Waning hydroelectric power output leads to four-day workweek in Venezuela

Guri Hydropower Project

Venezuelan President Nicolas Maduro has mandated a four-day workweek for all public sector employees while the South American country copes with severely reduced generation from its hydroelectric plants amidst drought.

Speaking in an address on state television yesterday, Maduro said Fridays will be considered a holiday for a 60-day period in an effort to avoid energy rationing. Maduro also recently extended the government's Easter holiday to a full week in an effort to reduce power consumption.

"With maximum collaboration from all Venezuelans, we must embrace a plan to overcome this difficult period of great risk," Maduro said. "We're going to have long weekends, so we need public and state workers to increase their output so it doesn't affect productivity."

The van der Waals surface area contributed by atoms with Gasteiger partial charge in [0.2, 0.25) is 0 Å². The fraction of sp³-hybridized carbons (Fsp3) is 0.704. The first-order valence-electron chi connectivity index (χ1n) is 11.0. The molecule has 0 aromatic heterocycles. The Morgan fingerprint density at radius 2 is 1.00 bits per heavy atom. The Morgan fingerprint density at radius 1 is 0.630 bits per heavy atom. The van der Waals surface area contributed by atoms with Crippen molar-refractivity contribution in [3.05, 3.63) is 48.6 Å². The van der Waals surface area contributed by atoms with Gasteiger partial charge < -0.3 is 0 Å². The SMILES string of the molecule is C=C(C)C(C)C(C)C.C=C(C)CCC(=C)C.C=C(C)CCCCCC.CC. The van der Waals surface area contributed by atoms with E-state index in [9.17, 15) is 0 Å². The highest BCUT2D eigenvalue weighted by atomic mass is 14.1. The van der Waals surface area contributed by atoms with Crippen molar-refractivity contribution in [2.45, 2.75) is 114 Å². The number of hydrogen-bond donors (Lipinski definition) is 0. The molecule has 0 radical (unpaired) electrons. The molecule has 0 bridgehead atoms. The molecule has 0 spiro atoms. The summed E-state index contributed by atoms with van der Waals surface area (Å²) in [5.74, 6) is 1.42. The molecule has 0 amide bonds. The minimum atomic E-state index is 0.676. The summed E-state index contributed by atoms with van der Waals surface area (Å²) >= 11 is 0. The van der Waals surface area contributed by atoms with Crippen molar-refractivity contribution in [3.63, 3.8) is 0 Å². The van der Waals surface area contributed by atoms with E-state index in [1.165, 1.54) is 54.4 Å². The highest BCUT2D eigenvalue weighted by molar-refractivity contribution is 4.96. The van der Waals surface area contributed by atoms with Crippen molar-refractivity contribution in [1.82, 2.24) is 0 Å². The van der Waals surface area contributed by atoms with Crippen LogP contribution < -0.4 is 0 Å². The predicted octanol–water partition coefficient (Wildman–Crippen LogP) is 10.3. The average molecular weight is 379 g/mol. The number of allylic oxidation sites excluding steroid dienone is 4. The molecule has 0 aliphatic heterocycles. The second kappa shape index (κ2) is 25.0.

Maduro has also started forcing large consumers of energy -- including malls, hotels, and other businesses -- to generate some of their own energy to avoid outages.

The plan is being panned by many Venezuelans, who say Maduro's plan will only further cripple what is already an ailing economy by limiting access to government services and forcing public sector consumers to install generators.

Hydropower accounts for 14.6 GW, or about 73%, of Venezuela's energy supply, according to World Energy Council data. Much of that energy comes from the 10.2-GW Guri hydro project, which ranks amongst the world's largest.

However, water levels have fallen so low behind the plant's massive dam that the remaining pockets of water in the reservoir are unable to reach the powerhouse. Minister of Energy Luis Motta said earlier this week that the country has begun dredging in an attempt to direct water to the turbines.

For more news from Latin America, visit here.
 

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